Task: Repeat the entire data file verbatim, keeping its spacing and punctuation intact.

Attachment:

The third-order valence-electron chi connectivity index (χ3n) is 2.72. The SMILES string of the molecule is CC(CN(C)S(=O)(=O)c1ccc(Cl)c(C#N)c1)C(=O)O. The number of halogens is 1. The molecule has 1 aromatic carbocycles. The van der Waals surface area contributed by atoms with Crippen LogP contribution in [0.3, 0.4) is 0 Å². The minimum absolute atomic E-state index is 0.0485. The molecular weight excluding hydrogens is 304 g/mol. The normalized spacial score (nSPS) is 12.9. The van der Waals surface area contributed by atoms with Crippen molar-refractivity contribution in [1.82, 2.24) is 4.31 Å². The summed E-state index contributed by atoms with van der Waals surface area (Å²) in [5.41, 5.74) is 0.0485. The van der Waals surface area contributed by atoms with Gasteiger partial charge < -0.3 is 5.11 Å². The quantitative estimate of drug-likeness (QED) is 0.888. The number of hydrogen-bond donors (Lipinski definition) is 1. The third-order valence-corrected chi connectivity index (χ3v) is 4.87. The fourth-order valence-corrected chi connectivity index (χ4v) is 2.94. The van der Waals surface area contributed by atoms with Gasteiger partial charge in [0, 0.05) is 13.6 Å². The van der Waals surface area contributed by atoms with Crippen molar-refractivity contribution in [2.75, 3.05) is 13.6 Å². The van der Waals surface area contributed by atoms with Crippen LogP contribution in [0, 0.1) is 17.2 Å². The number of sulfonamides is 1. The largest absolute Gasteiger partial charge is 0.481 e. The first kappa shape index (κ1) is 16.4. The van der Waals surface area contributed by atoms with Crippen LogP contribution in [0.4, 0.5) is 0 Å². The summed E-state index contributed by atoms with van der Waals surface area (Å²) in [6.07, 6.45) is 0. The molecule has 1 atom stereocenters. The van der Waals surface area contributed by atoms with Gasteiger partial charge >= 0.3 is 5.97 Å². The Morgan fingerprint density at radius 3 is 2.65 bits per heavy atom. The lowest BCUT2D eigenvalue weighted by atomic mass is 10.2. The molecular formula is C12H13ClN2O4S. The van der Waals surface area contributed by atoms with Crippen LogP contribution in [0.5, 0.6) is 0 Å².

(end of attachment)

The third-order valence-electron chi connectivity index (χ3n) is 2.72. The SMILES string of the molecule is CC(CN(C)S(=O)(=O)c1ccc(Cl)c(C#N)c1)C(=O)O. The number of halogens is 1. The molecule has 1 aromatic carbocycles. The van der Waals surface area contributed by atoms with Crippen LogP contribution in [0.3, 0.4) is 0 Å². The minimum absolute atomic E-state index is 0.0485. The molecular weight excluding hydrogens is 304 g/mol. The normalized spacial score (nSPS) is 12.9. The van der Waals surface area contributed by atoms with Crippen molar-refractivity contribution in [1.82, 2.24) is 4.31 Å². The summed E-state index contributed by atoms with van der Waals surface area (Å²) in [5.41, 5.74) is 0.0485. The van der Waals surface area contributed by atoms with Gasteiger partial charge < -0.3 is 5.11 Å². The quantitative estimate of drug-likeness (QED) is 0.888. The number of hydrogen-bond donors (Lipinski definition) is 1. The third-order valence-corrected chi connectivity index (χ3v) is 4.87. The fourth-order valence-corrected chi connectivity index (χ4v) is 2.94. The van der Waals surface area contributed by atoms with Gasteiger partial charge in [0, 0.05) is 13.6 Å². The van der Waals surface area contributed by atoms with Crippen molar-refractivity contribution in [2.75, 3.05) is 13.6 Å². The van der Waals surface area contributed by atoms with Crippen LogP contribution in [0, 0.1) is 17.2 Å². The number of sulfonamides is 1. The largest absolute Gasteiger partial charge is 0.481 e. The first kappa shape index (κ1) is 16.4. The van der Waals surface area contributed by atoms with Crippen LogP contribution in [0.4, 0.5) is 0 Å². The summed E-state index contributed by atoms with van der Waals surface area (Å²) in [6.07, 6.45) is 0. The molecule has 1 atom stereocenters. The van der Waals surface area contributed by atoms with Gasteiger partial charge >= 0.3 is 5.97 Å². The Morgan fingerprint density at radius 3 is 2.65 bits per heavy atom. The lowest BCUT2D eigenvalue weighted by atomic mass is 10.2. The molecular formula is C12H13ClN2O4S. The van der Waals surface area contributed by atoms with Crippen LogP contribution in [0.5, 0.6) is 0 Å².